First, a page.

Friday, 28 January 2011

Social media, politics and the capacity of our gobs!

Yesterday saw the last in our CllrSocMed tour of Yorkshire (and that oddity of a place “The Humber”) during which we’ve talked to – and with – around 80 councillors from different political parties about that strange old beast, “social media”. From my perspective it has been an education and, I hope, those councillors who came along got some value from my inanities, prejudices and bad jokes.

It seemed right to reflect on the whole “social media” thing – on its ups and downs, on the way in which it has caught a few politicians out and how it just might be pretty useful. One thing though that is abundantly clear is that the political party panjandrums neither ‘get’ nor like social media (or indeed the idea of a ‘blogosphere’). All they see are problems – councillors, MPs, candidates opening their gobs and inserting size 10 hobnails, gangs of opponents bombarding the world with attacking comments and, above all, something that can’t be controlled, can’t be put into a tidy communications grid.

Unfortunately the genie is out of the bottle, has a headache and isn’t about to be bossed around by former journalists and lobbyists employed by the big political parties. And here’s why:

  • There are 500 million people worldwide using Facebook, 175 million on Twitter and hundreds of thousands blogging. Add in MySpace, Flickr, YouTube and other places and spaces and you have a mob environment that cannot be directed or controlled by the politicians – other than by stopping or blocking.
  • The game has changed – we’re right back to response, interaction and engagement and away from message management, targeting and mass communications. Success will come from understanding what makes people respond positively rather than from repetition and saturation.
  • Whether something or someone is ‘liked’ has become important – as significant as message content. And being liked comes from exchange and interaction not from polish and presentation alone. While being tall and having good hair still matters, it is joined by being witty, responding to those around and not being an obsessive or a bore.
  • Politics is boring – for plenty of people it has always been boring – and most folk don’t like it. While the charmed circle of Westminster controlled debate this didn’t matter but now boredom has triumphed. The bloke outside Number Ten can be – and is – ignored as we seek our information and pleasure elsewhere.

There are some changes that still need to happen – political parties need to be less obsessed with whether something someone once said was “offensive”. The next generation – a generation brought up with Facebook and Twitter – will not be either interested or impressed with the singling out of an unfortunate tweet or slightly off Facebook photo. The current approach of trying to remove all media risk not only doesn’t work but is crass and ridiculous. It is ironic that our kids have grown up in this respect – can accept and forgive the odd social faux pas – whereas us older folk remain “offended” and “appalled”. There is surely a good case for political party bosses to grow a sense of humour and to learn what the words, “I’m sorry” mean. The public – the folk on Facebook and Twitter – get this, it’s about time our lords and masters did too.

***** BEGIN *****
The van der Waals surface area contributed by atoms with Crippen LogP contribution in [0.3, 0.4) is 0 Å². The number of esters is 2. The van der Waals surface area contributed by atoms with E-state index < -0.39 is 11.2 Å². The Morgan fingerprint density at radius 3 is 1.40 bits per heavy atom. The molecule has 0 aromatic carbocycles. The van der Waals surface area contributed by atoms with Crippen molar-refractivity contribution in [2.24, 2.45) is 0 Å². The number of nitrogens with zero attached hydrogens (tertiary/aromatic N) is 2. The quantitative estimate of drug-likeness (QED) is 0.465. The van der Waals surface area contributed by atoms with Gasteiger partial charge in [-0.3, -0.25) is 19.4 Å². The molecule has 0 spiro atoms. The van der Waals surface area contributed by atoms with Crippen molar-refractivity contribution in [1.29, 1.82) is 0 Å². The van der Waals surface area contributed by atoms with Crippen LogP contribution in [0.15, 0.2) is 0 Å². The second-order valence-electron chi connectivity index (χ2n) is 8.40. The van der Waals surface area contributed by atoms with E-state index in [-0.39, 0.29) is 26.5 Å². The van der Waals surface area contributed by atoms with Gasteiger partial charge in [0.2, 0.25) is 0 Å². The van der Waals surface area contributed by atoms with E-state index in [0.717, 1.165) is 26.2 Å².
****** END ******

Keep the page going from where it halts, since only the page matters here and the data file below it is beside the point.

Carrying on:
In the mean time I’ll leave you with Simon’s “How not to do Twitter” for politicians:

  • Attack the man not the ball. That’s right go for the jugular folks, forget about honest debate and go for your opponent on the basis of where he was born, the colour of his hair, the car he drives or what he said ten years ago when he wasn’t a Councillor. The audience will love all that, they’ll think you a really nice, pleasant person who they’d love as their Councillor or MP!
  • Tell risky jokes – you know the ones about wishing Maggie were dead or Mandelson’s dog. You’ll get a laugh – lots of people will send your jolly witticism round the airwaves which will be great. Except you’re not Jimmy Carr or Frankie Boyle are you? They can do it because they’re comedians – you’re not are you!
  • Swear a lot. Well everyone does, don’t they? The twitterfeed is full of cussing, of ‘c’ words and ‘f’ words competing for space. If you swear a little it shows you’re normal but look at the fuss when Cameron said “twat”! You don’t need to swear to get your point across and, if you do it right, other folk will do all your swearing for you anyway.
  • Call people names. Somebody tweets about housing and you respond with a pithy comment capped off with “you idiot”. Now that will work won’t it, you’ve put the other side firmly in their place. A bit like Barnsley’s chief executive calling Eric Pickles a ‘clown’ – not exactly the best idea really!

Now before you all go crawling through my tweets, let me say that I’ve done all these things – sometimes in the heat of the moment, sometimes with malice aforethought. This changes nothing and I don’t set myself up as exemplary or even especially expert – the advice is what it is, gleaned from having sent 30,000 tweets a handful of which, in the glory of hindsight, I probably shouldn’t have sent.

Whatever you do, don’t ignore social media – it is too important for that. But understand that when you, as a politician, are using social media you are ‘on parade’ not in the pub with your mates. It’s a forgiving parade but, as someone once said, don’t tweet anything you wouldn’t want your mum to see!


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